Horizon Ag: Farmers Anxiously Awaiting Combine Results

South Louisiana and Texas

Harvest is in full swing in south Louisiana and, unfortunately, it has not made the year any better. I went back and looked at my field reports from last year, and on September 4, 2018, I started talking about rain in south Louisiana. It seems like I have not stopped since then. We have had a few dry spells here and there but, for the most part, we have been wet since that time last year. Since harvest began, we are now facing afternoon “pop-up” thunderstorms with heavy rainfall.

In addition to dealing with wet harvest conditions, yields are off substantially, maybe as much as 15%. Reduced yields are occurring on all varieties and hybrids. Reports of average and above-average yields have been few and far between. This makes for a long year, and many farmers are very frustrated right now. Some of the rice I have seen from combines looks good, but the trucks just don’t leave the field as rapidly as they normally do. There are a lot of blank grains this year. I do not know the exact reason, but I would have to say it is a combination of several factors.

Texas is just starting to get their harvest kicked off. I have said several times this year that farmers west of Houston have told me they have a really good-looking rice crop. However, the very few yields that I have heard about so far sounds like the Texas yields will be down this year as well. I don’t think they will be off quite as much as the Louisiana yields. I will have a lot more information from the Texas crop in our next field report.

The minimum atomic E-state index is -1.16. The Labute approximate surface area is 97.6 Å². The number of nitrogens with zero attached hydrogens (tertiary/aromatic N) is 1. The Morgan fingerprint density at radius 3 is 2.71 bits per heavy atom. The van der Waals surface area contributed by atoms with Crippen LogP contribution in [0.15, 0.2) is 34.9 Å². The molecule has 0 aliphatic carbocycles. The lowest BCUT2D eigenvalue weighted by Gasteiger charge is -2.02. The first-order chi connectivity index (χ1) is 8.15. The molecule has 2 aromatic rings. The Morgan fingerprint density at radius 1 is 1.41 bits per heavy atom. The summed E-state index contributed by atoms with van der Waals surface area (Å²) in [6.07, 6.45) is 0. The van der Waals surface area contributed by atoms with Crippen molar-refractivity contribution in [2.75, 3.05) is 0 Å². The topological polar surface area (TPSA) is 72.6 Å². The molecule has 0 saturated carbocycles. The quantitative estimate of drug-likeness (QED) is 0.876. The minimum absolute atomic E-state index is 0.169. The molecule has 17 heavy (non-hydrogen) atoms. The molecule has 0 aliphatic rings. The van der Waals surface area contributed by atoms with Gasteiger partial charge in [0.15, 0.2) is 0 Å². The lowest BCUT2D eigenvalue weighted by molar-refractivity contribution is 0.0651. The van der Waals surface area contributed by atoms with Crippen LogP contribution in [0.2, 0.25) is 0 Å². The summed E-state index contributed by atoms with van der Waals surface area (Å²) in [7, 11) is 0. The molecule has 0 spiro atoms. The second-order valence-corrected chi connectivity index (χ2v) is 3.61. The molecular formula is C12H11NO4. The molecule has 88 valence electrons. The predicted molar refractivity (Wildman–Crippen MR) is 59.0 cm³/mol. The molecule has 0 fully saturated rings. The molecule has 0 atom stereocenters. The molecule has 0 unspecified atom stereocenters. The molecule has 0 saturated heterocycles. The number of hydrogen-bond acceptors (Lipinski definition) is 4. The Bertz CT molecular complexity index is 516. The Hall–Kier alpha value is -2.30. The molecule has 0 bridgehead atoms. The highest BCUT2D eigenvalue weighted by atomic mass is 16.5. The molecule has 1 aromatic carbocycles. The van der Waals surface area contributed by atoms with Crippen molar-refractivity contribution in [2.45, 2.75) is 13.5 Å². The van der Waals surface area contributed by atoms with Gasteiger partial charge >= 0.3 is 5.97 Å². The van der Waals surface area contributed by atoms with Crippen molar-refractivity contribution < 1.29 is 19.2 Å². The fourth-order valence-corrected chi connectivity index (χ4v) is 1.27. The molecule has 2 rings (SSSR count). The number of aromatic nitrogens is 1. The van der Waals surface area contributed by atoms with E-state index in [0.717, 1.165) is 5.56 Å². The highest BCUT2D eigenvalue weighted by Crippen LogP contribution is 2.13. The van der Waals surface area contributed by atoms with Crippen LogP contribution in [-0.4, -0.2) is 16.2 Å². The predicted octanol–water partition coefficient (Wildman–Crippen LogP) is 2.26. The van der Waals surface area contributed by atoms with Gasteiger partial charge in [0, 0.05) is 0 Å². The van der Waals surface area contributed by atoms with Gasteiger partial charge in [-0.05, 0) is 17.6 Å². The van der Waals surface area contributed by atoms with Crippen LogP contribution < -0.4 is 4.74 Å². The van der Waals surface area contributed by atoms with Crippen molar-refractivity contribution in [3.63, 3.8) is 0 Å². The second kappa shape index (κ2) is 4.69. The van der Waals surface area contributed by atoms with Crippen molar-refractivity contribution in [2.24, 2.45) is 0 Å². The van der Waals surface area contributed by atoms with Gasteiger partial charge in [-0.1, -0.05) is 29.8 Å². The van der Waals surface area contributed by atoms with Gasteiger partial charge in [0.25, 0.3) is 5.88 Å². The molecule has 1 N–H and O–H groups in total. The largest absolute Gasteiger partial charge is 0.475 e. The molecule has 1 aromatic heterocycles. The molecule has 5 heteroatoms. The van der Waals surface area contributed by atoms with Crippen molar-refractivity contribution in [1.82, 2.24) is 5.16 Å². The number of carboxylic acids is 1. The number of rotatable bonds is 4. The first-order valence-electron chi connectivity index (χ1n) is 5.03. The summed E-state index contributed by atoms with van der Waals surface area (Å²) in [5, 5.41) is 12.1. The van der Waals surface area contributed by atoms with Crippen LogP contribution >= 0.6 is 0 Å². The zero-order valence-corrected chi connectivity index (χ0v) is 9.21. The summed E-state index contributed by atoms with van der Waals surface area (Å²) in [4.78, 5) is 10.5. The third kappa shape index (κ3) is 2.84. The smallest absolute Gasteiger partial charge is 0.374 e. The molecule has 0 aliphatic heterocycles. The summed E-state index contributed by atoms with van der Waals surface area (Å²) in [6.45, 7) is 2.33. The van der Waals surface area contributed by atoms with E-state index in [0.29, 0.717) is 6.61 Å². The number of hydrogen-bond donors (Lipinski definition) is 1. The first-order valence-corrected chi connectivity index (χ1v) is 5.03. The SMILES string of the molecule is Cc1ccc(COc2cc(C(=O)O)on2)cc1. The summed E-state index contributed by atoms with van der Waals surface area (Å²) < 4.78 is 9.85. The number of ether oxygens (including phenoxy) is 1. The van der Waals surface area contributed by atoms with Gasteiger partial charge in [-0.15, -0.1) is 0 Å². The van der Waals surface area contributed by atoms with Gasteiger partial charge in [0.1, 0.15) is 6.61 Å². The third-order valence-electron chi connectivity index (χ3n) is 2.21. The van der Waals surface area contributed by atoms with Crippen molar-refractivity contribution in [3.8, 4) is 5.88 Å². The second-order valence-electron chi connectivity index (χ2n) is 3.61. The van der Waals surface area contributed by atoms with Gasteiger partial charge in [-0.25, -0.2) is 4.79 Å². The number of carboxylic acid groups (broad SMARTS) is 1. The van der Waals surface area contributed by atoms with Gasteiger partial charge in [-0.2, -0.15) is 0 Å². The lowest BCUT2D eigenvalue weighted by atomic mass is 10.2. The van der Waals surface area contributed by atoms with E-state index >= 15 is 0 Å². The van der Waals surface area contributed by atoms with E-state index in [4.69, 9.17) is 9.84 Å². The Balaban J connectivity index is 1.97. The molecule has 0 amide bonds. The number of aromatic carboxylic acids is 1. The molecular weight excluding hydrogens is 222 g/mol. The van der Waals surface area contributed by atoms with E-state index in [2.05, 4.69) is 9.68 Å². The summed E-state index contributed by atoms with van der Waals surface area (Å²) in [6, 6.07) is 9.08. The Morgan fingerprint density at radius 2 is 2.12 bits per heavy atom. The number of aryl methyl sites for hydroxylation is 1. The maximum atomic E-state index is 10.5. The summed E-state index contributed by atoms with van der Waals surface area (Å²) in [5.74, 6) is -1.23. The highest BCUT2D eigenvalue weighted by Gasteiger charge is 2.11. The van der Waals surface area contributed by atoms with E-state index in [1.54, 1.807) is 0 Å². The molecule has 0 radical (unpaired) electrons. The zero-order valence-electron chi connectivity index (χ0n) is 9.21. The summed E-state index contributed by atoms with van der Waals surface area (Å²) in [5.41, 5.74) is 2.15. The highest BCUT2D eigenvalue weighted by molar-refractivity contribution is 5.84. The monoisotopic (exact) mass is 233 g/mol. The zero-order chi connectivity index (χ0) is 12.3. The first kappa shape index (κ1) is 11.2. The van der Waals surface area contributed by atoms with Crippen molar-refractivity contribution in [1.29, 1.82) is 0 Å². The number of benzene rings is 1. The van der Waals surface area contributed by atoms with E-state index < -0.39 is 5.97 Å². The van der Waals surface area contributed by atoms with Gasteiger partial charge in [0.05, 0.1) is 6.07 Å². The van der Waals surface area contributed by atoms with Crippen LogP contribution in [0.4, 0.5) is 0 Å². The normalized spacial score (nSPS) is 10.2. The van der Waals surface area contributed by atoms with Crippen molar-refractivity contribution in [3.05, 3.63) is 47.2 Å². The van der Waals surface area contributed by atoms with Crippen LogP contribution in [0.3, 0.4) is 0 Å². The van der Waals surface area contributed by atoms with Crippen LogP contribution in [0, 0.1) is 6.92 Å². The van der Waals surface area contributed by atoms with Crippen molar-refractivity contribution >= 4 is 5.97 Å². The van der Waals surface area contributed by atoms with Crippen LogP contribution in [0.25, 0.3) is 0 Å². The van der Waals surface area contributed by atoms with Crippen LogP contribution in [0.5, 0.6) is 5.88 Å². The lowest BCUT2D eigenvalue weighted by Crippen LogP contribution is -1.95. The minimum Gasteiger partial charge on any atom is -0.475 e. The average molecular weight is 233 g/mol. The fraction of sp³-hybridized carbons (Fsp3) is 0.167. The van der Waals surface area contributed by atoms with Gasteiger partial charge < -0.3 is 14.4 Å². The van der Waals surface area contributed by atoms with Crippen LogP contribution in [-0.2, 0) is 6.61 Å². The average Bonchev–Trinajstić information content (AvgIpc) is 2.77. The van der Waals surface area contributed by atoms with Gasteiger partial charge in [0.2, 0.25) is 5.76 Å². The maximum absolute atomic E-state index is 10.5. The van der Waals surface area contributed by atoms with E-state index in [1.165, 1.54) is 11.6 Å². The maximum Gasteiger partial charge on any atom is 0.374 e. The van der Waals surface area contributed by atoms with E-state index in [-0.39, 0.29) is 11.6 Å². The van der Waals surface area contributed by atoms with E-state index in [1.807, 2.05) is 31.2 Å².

As harvest progresses and you have questions about ratoon crop management, please do not hesitate to call. Good luck to all the farmers out there. Be careful and stay safe!

Michael Fruge
District Field Representative
(832) 260-6193

Mississippi and North Louisiana

The earliest-planted portions of the crop in my area are approaching the finish line. I’ve seen multiple fields being drained and have talked to a number of farmers who are draining or plan on draining some this week. There are still some fungicide/insecticide applications to be made on some of the later- planted rice but, as a whole, it seems to be coming along well and rather quickly.

Other than the calls about draining, it’s been pretty quiet around my area. I have heard of a couple instances of blast showing up in susceptible varieties, but nothing widespread. As we get closer to bean harvest in my area, please be mindful of the negative effects soybean desiccant drift can have on your rice crop even after it has been drained up to the point of harvest. If you have any questions or if I can help in any way, please feel free to call.

Tim Jett
District Field Representative
(901) 687-6362